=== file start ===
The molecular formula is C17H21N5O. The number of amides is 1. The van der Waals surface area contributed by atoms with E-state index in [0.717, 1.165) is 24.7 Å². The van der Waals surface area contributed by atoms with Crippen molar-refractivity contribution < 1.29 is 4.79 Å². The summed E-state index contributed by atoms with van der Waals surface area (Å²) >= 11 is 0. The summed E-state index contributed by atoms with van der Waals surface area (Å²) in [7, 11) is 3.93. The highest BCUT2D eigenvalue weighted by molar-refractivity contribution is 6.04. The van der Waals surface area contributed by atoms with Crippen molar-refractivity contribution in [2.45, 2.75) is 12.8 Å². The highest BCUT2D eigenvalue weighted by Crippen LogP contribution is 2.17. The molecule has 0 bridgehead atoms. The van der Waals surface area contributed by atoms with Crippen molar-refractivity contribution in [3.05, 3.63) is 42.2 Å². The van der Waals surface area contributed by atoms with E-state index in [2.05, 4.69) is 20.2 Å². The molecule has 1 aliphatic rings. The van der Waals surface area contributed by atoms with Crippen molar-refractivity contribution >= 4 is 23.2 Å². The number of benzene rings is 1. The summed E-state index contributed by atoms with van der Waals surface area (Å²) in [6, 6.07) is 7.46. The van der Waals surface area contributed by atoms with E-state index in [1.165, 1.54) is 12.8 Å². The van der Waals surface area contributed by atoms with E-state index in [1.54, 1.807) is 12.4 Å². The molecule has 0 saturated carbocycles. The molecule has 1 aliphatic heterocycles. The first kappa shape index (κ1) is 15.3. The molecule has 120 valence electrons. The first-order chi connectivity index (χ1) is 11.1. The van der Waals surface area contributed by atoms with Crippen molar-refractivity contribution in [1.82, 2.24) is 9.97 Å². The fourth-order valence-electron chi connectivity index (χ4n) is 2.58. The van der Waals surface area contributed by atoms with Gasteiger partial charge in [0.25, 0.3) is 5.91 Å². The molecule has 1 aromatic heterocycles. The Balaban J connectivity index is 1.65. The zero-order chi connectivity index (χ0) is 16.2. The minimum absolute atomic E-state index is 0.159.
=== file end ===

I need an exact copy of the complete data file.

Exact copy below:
The molecular formula is C17H21N5O. The number of amides is 1. The van der Waals surface area contributed by atoms with E-state index in [0.717, 1.165) is 24.7 Å². The van der Waals surface area contributed by atoms with Crippen molar-refractivity contribution < 1.29 is 4.79 Å². The summed E-state index contributed by atoms with van der Waals surface area (Å²) >= 11 is 0. The summed E-state index contributed by atoms with van der Waals surface area (Å²) in [7, 11) is 3.93. The highest BCUT2D eigenvalue weighted by molar-refractivity contribution is 6.04. The van der Waals surface area contributed by atoms with Crippen molar-refractivity contribution in [2.45, 2.75) is 12.8 Å². The highest BCUT2D eigenvalue weighted by Crippen LogP contribution is 2.17. The molecule has 0 bridgehead atoms. The van der Waals surface area contributed by atoms with Crippen molar-refractivity contribution in [3.05, 3.63) is 42.2 Å². The van der Waals surface area contributed by atoms with E-state index in [2.05, 4.69) is 20.2 Å². The molecule has 1 aliphatic rings. The van der Waals surface area contributed by atoms with Crippen molar-refractivity contribution >= 4 is 23.2 Å². The number of benzene rings is 1. The summed E-state index contributed by atoms with van der Waals surface area (Å²) in [6, 6.07) is 7.46. The van der Waals surface area contributed by atoms with E-state index in [1.165, 1.54) is 12.8 Å². The van der Waals surface area contributed by atoms with E-state index in [1.54, 1.807) is 12.4 Å². The molecule has 0 saturated carbocycles. The molecule has 1 aliphatic heterocycles. The first kappa shape index (κ1) is 15.3. The molecule has 120 valence electrons. The first-order chi connectivity index (χ1) is 11.1. The van der Waals surface area contributed by atoms with Crippen molar-refractivity contribution in [1.82, 2.24) is 9.97 Å². The fourth-order valence-electron chi connectivity index (χ4n) is 2.58. The van der Waals surface area contributed by atoms with Gasteiger partial charge in [0.25, 0.3) is 5.91 Å². The molecule has 1 aromatic heterocycles. The Balaban J connectivity index is 1.65. The zero-order chi connectivity index (χ0) is 16.2. The minimum absolute atomic E-state index is 0.159.